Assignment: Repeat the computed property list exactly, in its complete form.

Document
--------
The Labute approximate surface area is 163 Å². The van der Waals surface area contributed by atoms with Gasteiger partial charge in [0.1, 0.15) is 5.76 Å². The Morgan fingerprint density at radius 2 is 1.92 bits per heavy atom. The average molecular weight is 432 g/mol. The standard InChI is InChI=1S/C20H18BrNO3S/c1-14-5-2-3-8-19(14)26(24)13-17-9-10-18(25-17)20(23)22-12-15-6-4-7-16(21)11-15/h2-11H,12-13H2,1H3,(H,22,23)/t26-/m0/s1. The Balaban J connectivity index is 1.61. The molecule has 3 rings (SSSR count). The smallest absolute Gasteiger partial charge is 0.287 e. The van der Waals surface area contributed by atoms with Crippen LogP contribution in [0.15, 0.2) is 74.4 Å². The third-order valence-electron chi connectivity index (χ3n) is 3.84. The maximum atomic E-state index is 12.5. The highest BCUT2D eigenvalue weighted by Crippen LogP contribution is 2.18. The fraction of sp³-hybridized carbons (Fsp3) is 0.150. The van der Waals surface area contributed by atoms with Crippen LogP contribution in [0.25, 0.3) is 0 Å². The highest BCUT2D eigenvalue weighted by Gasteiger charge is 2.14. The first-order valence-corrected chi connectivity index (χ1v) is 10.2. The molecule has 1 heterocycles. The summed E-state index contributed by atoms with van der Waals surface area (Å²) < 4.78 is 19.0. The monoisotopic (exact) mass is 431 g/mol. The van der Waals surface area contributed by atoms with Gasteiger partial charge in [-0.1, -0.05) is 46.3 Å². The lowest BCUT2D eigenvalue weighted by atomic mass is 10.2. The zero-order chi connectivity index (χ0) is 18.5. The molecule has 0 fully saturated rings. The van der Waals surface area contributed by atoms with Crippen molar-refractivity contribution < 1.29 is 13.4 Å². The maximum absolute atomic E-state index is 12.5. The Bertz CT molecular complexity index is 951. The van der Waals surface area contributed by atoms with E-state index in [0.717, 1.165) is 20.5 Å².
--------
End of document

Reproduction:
The Labute approximate surface area is 163 Å². The van der Waals surface area contributed by atoms with Gasteiger partial charge in [0.1, 0.15) is 5.76 Å². The Morgan fingerprint density at radius 2 is 1.92 bits per heavy atom. The average molecular weight is 432 g/mol. The standard InChI is InChI=1S/C20H18BrNO3S/c1-14-5-2-3-8-19(14)26(24)13-17-9-10-18(25-17)20(23)22-12-15-6-4-7-16(21)11-15/h2-11H,12-13H2,1H3,(H,22,23)/t26-/m0/s1. The Balaban J connectivity index is 1.61. The molecule has 3 rings (SSSR count). The smallest absolute Gasteiger partial charge is 0.287 e. The van der Waals surface area contributed by atoms with Crippen LogP contribution in [0.15, 0.2) is 74.4 Å². The third-order valence-electron chi connectivity index (χ3n) is 3.84. The maximum atomic E-state index is 12.5. The highest BCUT2D eigenvalue weighted by Crippen LogP contribution is 2.18. The fraction of sp³-hybridized carbons (Fsp3) is 0.150. The van der Waals surface area contributed by atoms with Crippen LogP contribution in [0.25, 0.3) is 0 Å². The highest BCUT2D eigenvalue weighted by Gasteiger charge is 2.14. The first-order valence-corrected chi connectivity index (χ1v) is 10.2. The molecule has 1 heterocycles. The summed E-state index contributed by atoms with van der Waals surface area (Å²) < 4.78 is 19.0. The monoisotopic (exact) mass is 431 g/mol. The van der Waals surface area contributed by atoms with Gasteiger partial charge in [-0.1, -0.05) is 46.3 Å². The lowest BCUT2D eigenvalue weighted by atomic mass is 10.2. The zero-order chi connectivity index (χ0) is 18.5. The molecule has 0 fully saturated rings. The van der Waals surface area contributed by atoms with Crippen molar-refractivity contribution < 1.29 is 13.4 Å². The maximum absolute atomic E-state index is 12.5. The Bertz CT molecular complexity index is 951. The van der Waals surface area contributed by atoms with E-state index in [0.717, 1.165) is 20.5 Å².